Pierre-François Casgrain

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The Hon.
Pierre-François Casgrain
P.C.
19th Speaker of the House of Commons
In office
February 6, 1936 – May 10, 1940
Monarch Edward VIII
George VI
Governor General The Lord Tweedsmuir
The Earl of Athlone
Prime Minister William Lyon Mackenzie King
Preceded by James Langstaff Bowman
Succeeded by James Allison Glen
Member of the Canadian Parliament
for Charlevoix—Montmorency
In office
1917–1925
Preceded by new riding
Succeeded by riding abolished
Member of Parliament
for Charlevoix—Saguenay
In office
1925–1941
Preceded by new riding
Succeeded by Frédéric Dorion
Personal details
Born (1886-08-04)August 4, 1886
Montreal, Quebec
Died August 2, 1950(1950-08-02) (aged 63)
Political party Laurier-Liberal (1917–1921)
Liberal Party of Canada (1921–1941)
Spouse(s) Thérèse Casgrain
Profession lawyer
Cabinet Secretary of State of Canada (1940–1941)

Pierre-François Casgrain, PC (August 4, 1886 – August 2, 1950) was a Canadian lawyer and politician. He was Speaker of the Canadian House of Commons from 1936 to 1940.

Born in Montreal, Quebec, his father was a physician. Following the death of his mother when he was three years old, he was raised by his grandmother. Casgrain graduated in law from Université Laval and practiced in Montreal where he worked as an organizer for the Liberal Party of Canada and the Quebec Liberal Party.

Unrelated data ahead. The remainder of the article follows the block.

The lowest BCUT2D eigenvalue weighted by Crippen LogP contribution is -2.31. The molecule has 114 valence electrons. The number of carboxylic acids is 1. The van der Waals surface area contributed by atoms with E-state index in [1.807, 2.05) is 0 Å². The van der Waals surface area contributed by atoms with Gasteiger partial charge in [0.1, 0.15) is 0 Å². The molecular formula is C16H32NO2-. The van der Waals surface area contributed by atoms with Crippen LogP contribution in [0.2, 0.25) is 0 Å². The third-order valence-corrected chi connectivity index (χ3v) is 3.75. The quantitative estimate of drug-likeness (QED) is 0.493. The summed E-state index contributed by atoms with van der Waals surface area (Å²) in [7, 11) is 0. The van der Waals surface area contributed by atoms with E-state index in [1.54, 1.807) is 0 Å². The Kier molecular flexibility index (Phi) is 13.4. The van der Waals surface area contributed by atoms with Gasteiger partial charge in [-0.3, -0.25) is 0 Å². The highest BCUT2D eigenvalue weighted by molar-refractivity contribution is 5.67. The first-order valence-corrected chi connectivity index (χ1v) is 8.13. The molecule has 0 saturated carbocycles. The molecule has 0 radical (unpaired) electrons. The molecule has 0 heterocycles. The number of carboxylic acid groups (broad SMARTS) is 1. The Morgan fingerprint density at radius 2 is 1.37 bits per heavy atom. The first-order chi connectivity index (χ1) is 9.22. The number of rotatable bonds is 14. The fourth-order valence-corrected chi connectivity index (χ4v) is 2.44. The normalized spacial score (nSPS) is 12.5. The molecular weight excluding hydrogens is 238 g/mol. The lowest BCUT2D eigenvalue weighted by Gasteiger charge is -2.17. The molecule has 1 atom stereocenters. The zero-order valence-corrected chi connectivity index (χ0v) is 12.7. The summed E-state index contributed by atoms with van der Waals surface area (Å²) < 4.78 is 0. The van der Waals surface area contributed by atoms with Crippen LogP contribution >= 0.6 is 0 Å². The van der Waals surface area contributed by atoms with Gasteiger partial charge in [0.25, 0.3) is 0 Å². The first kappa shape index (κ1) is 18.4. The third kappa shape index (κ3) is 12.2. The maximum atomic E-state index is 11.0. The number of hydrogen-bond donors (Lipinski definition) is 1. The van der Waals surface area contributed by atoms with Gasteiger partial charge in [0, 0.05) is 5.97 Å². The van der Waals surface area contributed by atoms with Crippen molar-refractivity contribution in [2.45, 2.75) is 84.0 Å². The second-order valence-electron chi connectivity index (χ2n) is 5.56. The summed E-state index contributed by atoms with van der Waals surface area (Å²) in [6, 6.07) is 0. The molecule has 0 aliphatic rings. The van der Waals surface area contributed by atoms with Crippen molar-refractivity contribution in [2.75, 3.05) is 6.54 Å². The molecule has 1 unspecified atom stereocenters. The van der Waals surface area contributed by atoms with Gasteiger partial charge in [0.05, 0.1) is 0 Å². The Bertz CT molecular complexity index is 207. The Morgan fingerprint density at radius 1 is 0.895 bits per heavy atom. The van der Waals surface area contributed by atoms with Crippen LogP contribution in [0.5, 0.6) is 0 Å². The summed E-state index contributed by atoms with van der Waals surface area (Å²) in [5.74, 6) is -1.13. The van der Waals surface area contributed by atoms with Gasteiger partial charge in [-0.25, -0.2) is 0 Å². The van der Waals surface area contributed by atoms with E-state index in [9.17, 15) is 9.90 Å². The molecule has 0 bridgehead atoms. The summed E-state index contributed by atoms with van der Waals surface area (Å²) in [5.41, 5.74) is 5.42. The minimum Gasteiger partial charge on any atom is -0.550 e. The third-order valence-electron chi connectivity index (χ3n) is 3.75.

When his father-in-law, Sir Rodolphe Forget, the Conservative Member of Parliament (MP) for Charlevoix, retired from politics, Casgrain decided to run for the seat as a Liberal in the 1917 election. The campaign occurred as a result of the Conscription Crisis of 1917. Casgrain ran as an opponent of the draft (see Laurier Liberals, and was elected to the Canadian House of Commons.

From 1921 to 1925, Casgrain was the parliamentary whip of the Quebec Liberal caucus, and from 1926 to 1936, he was the Chief Whip of the Liberal caucus.

Casgrain was nominated by Prime Minister William Lyon Mackenzie King to be Speaker of the House in 1936. He served in this position until 1940 when he was appointed to the Cabinet as Secretary of State for Canada, a position that had sweeping emergency powers during World War II. On December 15, 1941, Casgrain was appointed Puisne Judge of the Superior Court of Quebec and retired from politics. He died in 1950.

Casgrain's wife, Thérèse Casgrain, was a prominent political figure in her own right.

External links[edit]

Parliament of Canada
Preceded by
The electoral district was
created in 1914.
Member of Parliament for Charlevoix—Montmorency
1917–1925
Succeeded by
The electoral district was
abolished in 1924.
Preceded by
The electoral district was
created in 1924.
Member of Parliament for Charlevoix—Saguenay
1925–1941
Succeeded by
Frédéric Dorion
Political offices
Preceded by
George William Kyte
Chief Government Whip
1924-1926
Succeeded by
William Alves Boys
Preceded by
William Alves Boys
Chief Government Whip
1927-1930
Succeeded by
Thomas Edward Simpson